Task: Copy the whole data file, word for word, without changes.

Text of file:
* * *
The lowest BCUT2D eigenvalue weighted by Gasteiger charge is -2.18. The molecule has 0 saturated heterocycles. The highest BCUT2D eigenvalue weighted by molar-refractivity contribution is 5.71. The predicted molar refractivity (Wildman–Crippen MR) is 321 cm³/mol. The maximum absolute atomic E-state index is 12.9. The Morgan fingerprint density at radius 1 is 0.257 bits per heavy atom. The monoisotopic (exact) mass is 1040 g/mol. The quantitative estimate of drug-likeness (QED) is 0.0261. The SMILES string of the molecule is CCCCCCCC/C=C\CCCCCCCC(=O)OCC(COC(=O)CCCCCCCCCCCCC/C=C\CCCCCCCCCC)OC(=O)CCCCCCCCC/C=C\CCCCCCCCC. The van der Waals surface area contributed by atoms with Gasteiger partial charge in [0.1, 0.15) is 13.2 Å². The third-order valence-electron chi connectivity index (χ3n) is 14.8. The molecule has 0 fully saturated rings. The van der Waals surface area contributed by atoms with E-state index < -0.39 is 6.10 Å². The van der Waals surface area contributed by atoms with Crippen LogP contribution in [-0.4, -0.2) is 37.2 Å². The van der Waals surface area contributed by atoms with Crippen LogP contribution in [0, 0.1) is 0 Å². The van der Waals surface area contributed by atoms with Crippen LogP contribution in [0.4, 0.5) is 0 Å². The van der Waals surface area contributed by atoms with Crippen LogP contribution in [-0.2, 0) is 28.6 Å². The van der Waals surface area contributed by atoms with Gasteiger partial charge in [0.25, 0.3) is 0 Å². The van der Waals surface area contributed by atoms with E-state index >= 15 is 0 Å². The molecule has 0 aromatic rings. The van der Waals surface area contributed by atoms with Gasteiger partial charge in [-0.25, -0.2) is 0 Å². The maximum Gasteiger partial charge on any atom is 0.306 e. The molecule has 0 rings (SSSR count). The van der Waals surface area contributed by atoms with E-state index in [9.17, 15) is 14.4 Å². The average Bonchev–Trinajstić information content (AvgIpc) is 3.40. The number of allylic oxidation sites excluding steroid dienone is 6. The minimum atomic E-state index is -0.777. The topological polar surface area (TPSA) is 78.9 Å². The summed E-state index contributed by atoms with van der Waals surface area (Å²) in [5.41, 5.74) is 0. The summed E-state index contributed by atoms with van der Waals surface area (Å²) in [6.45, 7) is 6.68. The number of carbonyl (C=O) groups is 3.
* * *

The lowest BCUT2D eigenvalue weighted by Gasteiger charge is -2.18. The molecule has 0 saturated heterocycles. The highest BCUT2D eigenvalue weighted by molar-refractivity contribution is 5.71. The predicted molar refractivity (Wildman–Crippen MR) is 321 cm³/mol. The maximum absolute atomic E-state index is 12.9. The Morgan fingerprint density at radius 1 is 0.257 bits per heavy atom. The monoisotopic (exact) mass is 1040 g/mol. The quantitative estimate of drug-likeness (QED) is 0.0261. The SMILES string of the molecule is CCCCCCCC/C=C\CCCCCCCC(=O)OCC(COC(=O)CCCCCCCCCCCCC/C=C\CCCCCCCCCC)OC(=O)CCCCCCCCC/C=C\CCCCCCCCC. The van der Waals surface area contributed by atoms with Gasteiger partial charge in [0.1, 0.15) is 13.2 Å². The third-order valence-electron chi connectivity index (χ3n) is 14.8. The molecule has 0 fully saturated rings. The van der Waals surface area contributed by atoms with E-state index < -0.39 is 6.10 Å². The van der Waals surface area contributed by atoms with Crippen LogP contribution in [-0.4, -0.2) is 37.2 Å². The van der Waals surface area contributed by atoms with Crippen LogP contribution in [0, 0.1) is 0 Å². The van der Waals surface area contributed by atoms with Crippen LogP contribution in [0.4, 0.5) is 0 Å². The van der Waals surface area contributed by atoms with Crippen LogP contribution in [-0.2, 0) is 28.6 Å². The van der Waals surface area contributed by atoms with Gasteiger partial charge in [0.25, 0.3) is 0 Å². The van der Waals surface area contributed by atoms with E-state index >= 15 is 0 Å². The molecule has 0 aromatic rings. The van der Waals surface area contributed by atoms with Gasteiger partial charge in [-0.25, -0.2) is 0 Å². The maximum Gasteiger partial charge on any atom is 0.306 e. The molecule has 0 rings (SSSR count). The van der Waals surface area contributed by atoms with E-state index in [9.17, 15) is 14.4 Å². The average Bonchev–Trinajstić information content (AvgIpc) is 3.40. The number of allylic oxidation sites excluding steroid dienone is 6. The minimum atomic E-state index is -0.777. The topological polar surface area (TPSA) is 78.9 Å². The summed E-state index contributed by atoms with van der Waals surface area (Å²) in [5.41, 5.74) is 0. The summed E-state index contributed by atoms with van der Waals surface area (Å²) in [6.45, 7) is 6.68. The number of carbonyl (C=O) groups is 3.